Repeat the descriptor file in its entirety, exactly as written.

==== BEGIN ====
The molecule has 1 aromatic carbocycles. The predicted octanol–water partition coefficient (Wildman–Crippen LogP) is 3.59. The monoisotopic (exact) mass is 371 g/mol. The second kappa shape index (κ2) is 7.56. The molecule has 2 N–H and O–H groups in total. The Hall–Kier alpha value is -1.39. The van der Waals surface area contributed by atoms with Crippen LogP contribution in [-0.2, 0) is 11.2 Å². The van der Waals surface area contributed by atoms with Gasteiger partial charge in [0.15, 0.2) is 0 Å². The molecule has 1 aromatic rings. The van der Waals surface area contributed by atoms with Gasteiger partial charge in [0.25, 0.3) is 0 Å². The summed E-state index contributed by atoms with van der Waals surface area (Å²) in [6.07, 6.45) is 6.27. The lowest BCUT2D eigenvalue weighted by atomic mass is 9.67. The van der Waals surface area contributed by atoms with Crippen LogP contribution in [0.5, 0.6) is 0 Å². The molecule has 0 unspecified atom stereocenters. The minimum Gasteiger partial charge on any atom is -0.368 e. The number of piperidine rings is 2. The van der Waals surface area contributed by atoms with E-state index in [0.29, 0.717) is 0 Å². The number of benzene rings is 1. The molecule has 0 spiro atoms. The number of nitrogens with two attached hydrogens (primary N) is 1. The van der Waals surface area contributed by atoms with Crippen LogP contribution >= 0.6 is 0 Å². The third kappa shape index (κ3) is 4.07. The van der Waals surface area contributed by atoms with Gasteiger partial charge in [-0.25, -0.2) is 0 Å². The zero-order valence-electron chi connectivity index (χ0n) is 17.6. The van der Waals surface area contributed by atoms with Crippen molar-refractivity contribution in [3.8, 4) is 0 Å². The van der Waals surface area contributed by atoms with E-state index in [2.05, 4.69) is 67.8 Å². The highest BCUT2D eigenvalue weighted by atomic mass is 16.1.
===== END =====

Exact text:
The molecule has 1 aromatic carbocycles. The predicted octanol–water partition coefficient (Wildman–Crippen LogP) is 3.59. The monoisotopic (exact) mass is 371 g/mol. The second kappa shape index (κ2) is 7.56. The molecule has 2 N–H and O–H groups in total. The Hall–Kier alpha value is -1.39. The van der Waals surface area contributed by atoms with Crippen LogP contribution in [-0.2, 0) is 11.2 Å². The van der Waals surface area contributed by atoms with Gasteiger partial charge in [0.15, 0.2) is 0 Å². The molecule has 1 aromatic rings. The van der Waals surface area contributed by atoms with Gasteiger partial charge in [0.25, 0.3) is 0 Å². The summed E-state index contributed by atoms with van der Waals surface area (Å²) in [6.07, 6.45) is 6.27. The lowest BCUT2D eigenvalue weighted by atomic mass is 9.67. The van der Waals surface area contributed by atoms with Crippen LogP contribution in [0.5, 0.6) is 0 Å². The molecule has 0 unspecified atom stereocenters. The minimum Gasteiger partial charge on any atom is -0.368 e. The number of piperidine rings is 2. The van der Waals surface area contributed by atoms with E-state index in [0.29, 0.717) is 0 Å². The number of benzene rings is 1. The molecule has 0 spiro atoms. The number of nitrogens with two attached hydrogens (primary N) is 1. The van der Waals surface area contributed by atoms with Crippen LogP contribution >= 0.6 is 0 Å². The third kappa shape index (κ3) is 4.07. The van der Waals surface area contributed by atoms with Gasteiger partial charge in [-0.25, -0.2) is 0 Å². The zero-order valence-electron chi connectivity index (χ0n) is 17.6. The van der Waals surface area contributed by atoms with Crippen molar-refractivity contribution in [3.8, 4) is 0 Å². The van der Waals surface area contributed by atoms with E-state index in [2.05, 4.69) is 67.8 Å². The highest BCUT2D eigenvalue weighted by atomic mass is 16.1.